Chip Shots: Watching, Listening To March Madness

March 23, 2024 at 8:00 a.m.


My body was under repair this week with two minor procedures Monday, and a major surgery on Tuesday. It dawned on me before the week that this unusually slow-paced week for me coincided with the NCAA men’s basketball tournament, the Round of 64 specifically.

I’m restricted from driving until the beginning of April, so I’m working from home.

Convenient.

I resumed work Thursday, and while I had the tournament on for each day of the Round of 64, it was more like background noise. I stayed focused on my tasks. It helps the healing process since my home office is ergonomically better than one of the two site-based offices I occupy, so I am pretty comfortable despite the pain.

When Oakland knocked third-seeded Kentucky out of the tournament Thursday it reminded me why I’m so glad I did not participate in a bracket for the second straight year. I don’t miss it.

Kenny Smith, Ernie Johnson, and Charles Barkley (panelists with Clark Kellogg on the CBS pre- and postgame shows) each had the Wildcats in the Final Four among their brackets. Although this round through Friday afternoon didn’t have as many bracket busters as it had in recent years, I’m sure I would already be lagging behind bracket pool leaders before the second half of the second day of March Madness.

Among the background noise I’ve already noticed the following:

The buffalo in the Buffalo Wild Wings commercial (voiced by former Saturday Night Live cast member Beck Bennett) is already annoying me, particularly the “box out” commercial.

The Capital One commercials, however, with Barkley, Jennifer Garner, Samuel L Jackson, Spike Lee, and Jim Nantz (yep Nantz is still doing the commercials without calling the action) are entertaining.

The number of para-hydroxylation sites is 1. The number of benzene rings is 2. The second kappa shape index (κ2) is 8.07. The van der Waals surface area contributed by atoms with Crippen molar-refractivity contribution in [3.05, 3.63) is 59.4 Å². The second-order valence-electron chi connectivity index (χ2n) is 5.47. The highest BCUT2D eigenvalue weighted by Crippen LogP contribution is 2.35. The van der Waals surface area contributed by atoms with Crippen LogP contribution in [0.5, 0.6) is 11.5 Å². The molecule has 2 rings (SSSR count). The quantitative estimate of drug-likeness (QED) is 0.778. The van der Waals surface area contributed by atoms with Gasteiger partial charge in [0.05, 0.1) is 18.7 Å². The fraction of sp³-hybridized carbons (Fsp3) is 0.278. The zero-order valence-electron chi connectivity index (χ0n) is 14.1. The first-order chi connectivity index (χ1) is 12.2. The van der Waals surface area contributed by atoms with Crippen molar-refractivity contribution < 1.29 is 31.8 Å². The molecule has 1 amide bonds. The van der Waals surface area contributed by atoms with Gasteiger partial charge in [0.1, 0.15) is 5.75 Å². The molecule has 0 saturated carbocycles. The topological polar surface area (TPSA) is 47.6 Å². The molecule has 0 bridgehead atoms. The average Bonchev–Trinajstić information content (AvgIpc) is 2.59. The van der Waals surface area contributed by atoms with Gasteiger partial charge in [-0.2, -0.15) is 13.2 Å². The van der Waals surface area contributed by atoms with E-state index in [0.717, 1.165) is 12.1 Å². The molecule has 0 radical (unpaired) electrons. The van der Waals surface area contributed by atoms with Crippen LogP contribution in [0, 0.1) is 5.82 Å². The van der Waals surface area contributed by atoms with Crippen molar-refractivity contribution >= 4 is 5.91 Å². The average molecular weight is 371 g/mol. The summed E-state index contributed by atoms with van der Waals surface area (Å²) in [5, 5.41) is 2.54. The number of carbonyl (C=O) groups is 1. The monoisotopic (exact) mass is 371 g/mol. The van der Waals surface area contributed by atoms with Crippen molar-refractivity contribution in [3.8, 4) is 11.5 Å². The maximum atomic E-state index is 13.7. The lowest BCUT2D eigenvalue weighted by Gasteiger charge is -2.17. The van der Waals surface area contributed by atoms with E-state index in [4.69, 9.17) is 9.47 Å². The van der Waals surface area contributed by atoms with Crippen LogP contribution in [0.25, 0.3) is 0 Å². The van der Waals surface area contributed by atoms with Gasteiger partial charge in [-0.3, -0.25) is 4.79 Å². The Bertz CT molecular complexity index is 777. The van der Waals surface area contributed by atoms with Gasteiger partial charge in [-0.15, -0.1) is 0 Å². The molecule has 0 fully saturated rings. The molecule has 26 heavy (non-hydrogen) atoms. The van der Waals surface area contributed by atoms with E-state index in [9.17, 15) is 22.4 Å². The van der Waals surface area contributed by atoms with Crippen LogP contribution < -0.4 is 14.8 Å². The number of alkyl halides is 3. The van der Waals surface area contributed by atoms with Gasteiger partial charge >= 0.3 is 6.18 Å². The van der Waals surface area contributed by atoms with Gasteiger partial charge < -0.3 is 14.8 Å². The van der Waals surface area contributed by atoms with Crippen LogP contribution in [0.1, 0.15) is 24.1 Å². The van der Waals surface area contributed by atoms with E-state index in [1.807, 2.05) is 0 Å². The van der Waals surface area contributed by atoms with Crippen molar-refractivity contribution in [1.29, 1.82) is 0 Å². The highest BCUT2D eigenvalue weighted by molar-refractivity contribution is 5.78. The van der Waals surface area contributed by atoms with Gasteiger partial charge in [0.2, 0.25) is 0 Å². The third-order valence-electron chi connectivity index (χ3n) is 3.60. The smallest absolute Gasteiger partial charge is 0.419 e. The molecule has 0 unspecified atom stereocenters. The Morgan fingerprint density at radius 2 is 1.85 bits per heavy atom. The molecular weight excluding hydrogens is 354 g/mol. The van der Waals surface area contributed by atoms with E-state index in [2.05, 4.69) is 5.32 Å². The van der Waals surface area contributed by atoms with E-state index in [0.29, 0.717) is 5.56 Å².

Name, image, and likeness (NIL) is no part of the advertising fabric in the tournament as numerous active college athletes are part of the commercials among various sponsors. It will be interesting if these spots will move up a notch in cleverness and quality as the tournament run moves toward the next rounds.

I tuned in on the Connecticut-Stetson Friday afternoon game – a 1-seed versus 16-seed matchup whose outcome was predictable – where the best part of the game so far was the interview with Connecticut head coach Dan Hurley as he made his way to the locker room for halftime.

His interviewer asked, “what’s with that look?”

Hurley explained that although he had a sizeable lead his team wasn’t executing as well as he’d like. He elaborated his point noting by this time of the season (most of these guys have played almost 35 games) there are things that should be automatic, and he was visibly displeased because these things were not automatic for his Huskies.

The Huskies won 91-52 over the Hatters, and I decided the defending Huskies are going to be the team I pull for to win it all, and it was just because I enjoyed his reaction to Connecticut’s first half performance.

What a fantastic way for a coach to react to his team’s performance. Sometimes an inferior opponent hides a team’s sins in the early part of a tournament run. Hurley pointed out that you cannot win a championship without some aspects of your game being automatic at this point of the season.

In business, when companies’ sales spike up it tends to hide the sins of their operation, especially if the profit margins on the sale of the cost of the product alone are vulgar enough… until they can no longer reach such margins.

Hurley certainly knows this affects his hoopsters, too.

The Huskies, as the game progressed, played better defense instead of that issue in the first half – their sin – was overshadowed by the Huskies’ efficient offense in the first half.

John Calipari, Kentucky’s head coach, immediately moved to whining and complaining in another direction. Coach “Cal” – whose Wildcats have made NCAA tournament underachievement their specialty in recent seasons.